In contrast to this the Labour Left Alliance castigates “the Spineless Socialist Campaign Group of Labour MPs” but fails to fight for revolutionary leadership by omitting to point to the spinelessness of Jeremy Corbyn himself. A ‘decent man’ who agreed to knife and expel all his own strongest supporters and defend and promote his bitterest enemies in the name of ‘unity’ as exemplified by his failure to pursue disciplinary action against the rightist Zionist Margaret Hodge MP who called him a “fucking anti-semite and racist,” in the House of Commons. That approach could not work (page 4).

The British working class cannot break its own chains unless it ceases to support its own ruling class in its predatory wars and adventures abroad to secure the booty of empire which historically have bought off the aristocracy of labour in alliance with the corrupt trade union bureaucracy. The reformist bureaucracy is ideologically defended by the counter-revolutionary role of Stalinism in the workers’ movement and the role of Trotskyist centrist in defending imperialism (pages 16, 17).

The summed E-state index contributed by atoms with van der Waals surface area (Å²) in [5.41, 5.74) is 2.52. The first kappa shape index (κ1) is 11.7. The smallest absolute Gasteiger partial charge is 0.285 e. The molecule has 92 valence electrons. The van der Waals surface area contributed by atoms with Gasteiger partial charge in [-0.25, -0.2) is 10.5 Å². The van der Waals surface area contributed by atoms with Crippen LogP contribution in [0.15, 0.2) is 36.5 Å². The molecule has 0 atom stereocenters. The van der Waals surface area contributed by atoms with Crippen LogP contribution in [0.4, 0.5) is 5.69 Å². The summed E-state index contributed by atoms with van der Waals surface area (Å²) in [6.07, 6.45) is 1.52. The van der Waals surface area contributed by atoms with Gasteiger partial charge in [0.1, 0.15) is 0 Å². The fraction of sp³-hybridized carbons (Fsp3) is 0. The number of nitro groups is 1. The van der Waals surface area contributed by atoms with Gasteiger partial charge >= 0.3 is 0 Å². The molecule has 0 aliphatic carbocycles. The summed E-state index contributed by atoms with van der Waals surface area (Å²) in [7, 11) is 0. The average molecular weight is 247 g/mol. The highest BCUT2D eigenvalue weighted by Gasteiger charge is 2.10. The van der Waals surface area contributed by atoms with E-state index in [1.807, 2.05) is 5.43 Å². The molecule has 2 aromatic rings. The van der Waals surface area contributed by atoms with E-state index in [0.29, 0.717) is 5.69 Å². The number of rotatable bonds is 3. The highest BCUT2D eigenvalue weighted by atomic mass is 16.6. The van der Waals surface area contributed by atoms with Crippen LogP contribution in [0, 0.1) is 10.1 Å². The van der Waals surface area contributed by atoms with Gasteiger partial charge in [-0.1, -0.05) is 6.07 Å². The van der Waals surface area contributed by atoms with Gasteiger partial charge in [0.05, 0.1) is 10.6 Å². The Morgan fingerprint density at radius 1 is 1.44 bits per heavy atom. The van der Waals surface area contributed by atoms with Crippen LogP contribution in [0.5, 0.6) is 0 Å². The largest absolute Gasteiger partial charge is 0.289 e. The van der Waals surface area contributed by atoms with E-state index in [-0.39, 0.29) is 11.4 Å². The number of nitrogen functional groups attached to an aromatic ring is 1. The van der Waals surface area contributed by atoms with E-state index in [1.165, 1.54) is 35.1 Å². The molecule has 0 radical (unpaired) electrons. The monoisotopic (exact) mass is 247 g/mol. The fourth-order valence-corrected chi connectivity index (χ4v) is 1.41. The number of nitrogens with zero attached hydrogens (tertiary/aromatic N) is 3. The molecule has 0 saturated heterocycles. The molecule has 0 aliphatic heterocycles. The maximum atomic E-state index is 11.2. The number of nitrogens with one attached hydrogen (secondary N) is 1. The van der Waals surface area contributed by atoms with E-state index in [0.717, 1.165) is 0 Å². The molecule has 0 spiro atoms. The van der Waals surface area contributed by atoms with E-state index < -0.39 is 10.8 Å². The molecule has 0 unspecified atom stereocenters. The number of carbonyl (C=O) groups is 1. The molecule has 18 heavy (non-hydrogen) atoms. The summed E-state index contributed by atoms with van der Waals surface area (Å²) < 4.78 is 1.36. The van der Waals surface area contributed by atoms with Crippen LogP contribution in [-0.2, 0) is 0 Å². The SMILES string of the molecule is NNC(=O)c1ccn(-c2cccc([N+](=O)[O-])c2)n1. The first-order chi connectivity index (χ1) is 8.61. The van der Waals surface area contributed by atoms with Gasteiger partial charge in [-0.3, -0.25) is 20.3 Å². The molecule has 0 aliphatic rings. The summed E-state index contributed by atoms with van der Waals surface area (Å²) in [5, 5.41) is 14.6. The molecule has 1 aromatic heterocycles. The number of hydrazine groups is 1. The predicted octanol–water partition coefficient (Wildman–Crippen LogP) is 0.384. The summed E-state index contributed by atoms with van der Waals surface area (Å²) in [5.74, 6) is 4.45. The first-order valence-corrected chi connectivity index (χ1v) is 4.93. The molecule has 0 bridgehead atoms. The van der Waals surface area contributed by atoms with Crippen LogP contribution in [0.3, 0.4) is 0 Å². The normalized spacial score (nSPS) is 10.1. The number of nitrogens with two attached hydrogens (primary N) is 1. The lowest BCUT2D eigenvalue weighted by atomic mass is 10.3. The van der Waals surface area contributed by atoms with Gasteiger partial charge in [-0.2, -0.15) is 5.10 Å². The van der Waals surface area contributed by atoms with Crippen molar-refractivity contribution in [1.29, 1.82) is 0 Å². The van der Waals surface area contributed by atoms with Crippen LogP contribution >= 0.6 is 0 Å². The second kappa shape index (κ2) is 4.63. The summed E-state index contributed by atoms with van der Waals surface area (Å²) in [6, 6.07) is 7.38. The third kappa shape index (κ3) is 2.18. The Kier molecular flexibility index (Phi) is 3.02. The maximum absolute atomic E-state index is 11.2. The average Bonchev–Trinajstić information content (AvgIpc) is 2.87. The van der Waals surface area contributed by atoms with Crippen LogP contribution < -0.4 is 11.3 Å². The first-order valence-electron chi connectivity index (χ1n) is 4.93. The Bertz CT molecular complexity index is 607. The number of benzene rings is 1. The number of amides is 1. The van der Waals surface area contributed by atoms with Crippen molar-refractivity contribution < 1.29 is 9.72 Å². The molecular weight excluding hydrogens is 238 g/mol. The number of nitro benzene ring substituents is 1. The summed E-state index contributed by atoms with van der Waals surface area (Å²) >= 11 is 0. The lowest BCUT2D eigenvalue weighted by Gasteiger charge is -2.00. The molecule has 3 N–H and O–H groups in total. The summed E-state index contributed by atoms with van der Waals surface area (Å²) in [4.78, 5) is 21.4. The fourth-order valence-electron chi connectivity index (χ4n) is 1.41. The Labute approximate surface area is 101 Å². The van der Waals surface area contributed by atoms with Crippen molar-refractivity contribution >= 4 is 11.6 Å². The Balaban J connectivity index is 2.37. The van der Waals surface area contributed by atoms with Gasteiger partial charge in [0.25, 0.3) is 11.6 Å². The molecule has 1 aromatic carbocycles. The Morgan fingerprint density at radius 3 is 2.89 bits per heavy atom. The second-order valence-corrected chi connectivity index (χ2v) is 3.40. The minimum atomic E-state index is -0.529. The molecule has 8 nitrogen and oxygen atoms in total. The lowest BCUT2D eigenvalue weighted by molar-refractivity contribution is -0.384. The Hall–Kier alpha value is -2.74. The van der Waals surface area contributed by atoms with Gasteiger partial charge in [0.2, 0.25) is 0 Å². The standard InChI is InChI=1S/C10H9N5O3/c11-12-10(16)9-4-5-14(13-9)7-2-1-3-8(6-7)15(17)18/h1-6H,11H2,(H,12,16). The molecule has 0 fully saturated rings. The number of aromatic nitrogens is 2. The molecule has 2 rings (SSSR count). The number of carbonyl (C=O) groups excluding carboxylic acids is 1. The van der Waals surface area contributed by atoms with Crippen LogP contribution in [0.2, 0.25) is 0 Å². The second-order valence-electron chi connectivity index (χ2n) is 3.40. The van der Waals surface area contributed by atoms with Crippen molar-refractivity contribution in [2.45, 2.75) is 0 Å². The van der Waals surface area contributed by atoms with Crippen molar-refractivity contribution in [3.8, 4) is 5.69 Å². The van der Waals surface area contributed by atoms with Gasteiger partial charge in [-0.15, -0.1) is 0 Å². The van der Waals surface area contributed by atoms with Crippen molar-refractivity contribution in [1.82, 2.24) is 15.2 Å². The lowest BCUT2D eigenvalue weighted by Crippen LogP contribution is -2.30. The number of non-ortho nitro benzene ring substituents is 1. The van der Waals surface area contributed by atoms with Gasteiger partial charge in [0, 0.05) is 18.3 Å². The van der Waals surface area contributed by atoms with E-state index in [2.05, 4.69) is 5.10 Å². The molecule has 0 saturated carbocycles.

Nowhere do these defend imperialism more supinely than on Ireland. British socialist must champion the cause of Irish self-determination as a 32-county Workers Republic (pages 10, 11).

Absolutely central to building a revolutionary leadership in the class in the tradition of the Russian Revolution is to identify the class nature of modern society and who is the revolutionary class. We Are Always for a Labour Movement Orientation (pages 5, 6) examines the central task of Marxists today; to engage the working class in struggle in its own organisations, on four levels, philosophically, ideologically, politically, and organisationally. ▲